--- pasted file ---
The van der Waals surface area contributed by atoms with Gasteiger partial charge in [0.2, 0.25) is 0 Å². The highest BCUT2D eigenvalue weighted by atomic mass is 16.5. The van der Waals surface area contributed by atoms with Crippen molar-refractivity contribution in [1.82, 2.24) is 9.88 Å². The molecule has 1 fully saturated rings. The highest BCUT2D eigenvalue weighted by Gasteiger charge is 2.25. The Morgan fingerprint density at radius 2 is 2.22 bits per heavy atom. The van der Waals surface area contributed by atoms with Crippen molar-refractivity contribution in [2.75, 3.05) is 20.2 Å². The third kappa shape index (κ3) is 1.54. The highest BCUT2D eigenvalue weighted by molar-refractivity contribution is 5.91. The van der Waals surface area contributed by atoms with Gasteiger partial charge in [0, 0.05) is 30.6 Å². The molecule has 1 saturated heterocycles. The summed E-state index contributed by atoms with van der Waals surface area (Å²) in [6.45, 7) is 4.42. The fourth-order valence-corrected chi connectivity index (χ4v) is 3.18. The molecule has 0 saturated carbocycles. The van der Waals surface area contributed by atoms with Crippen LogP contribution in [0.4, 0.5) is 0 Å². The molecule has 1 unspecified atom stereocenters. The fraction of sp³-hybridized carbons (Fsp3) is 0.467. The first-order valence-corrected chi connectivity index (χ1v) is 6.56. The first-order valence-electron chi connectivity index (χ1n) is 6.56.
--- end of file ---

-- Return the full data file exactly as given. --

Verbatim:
The van der Waals surface area contributed by atoms with Gasteiger partial charge in [0.2, 0.25) is 0 Å². The highest BCUT2D eigenvalue weighted by atomic mass is 16.5. The van der Waals surface area contributed by atoms with Crippen molar-refractivity contribution in [1.82, 2.24) is 9.88 Å². The molecule has 1 fully saturated rings. The highest BCUT2D eigenvalue weighted by Gasteiger charge is 2.25. The Morgan fingerprint density at radius 2 is 2.22 bits per heavy atom. The van der Waals surface area contributed by atoms with Crippen molar-refractivity contribution in [2.75, 3.05) is 20.2 Å². The third kappa shape index (κ3) is 1.54. The highest BCUT2D eigenvalue weighted by molar-refractivity contribution is 5.91. The van der Waals surface area contributed by atoms with Gasteiger partial charge in [0, 0.05) is 30.6 Å². The molecule has 1 saturated heterocycles. The summed E-state index contributed by atoms with van der Waals surface area (Å²) in [6.45, 7) is 4.42. The fourth-order valence-corrected chi connectivity index (χ4v) is 3.18. The molecule has 0 saturated carbocycles. The van der Waals surface area contributed by atoms with Crippen LogP contribution in [0.4, 0.5) is 0 Å². The molecule has 1 unspecified atom stereocenters. The fraction of sp³-hybridized carbons (Fsp3) is 0.467. The first-order valence-corrected chi connectivity index (χ1v) is 6.56. The first-order valence-electron chi connectivity index (χ1n) is 6.56.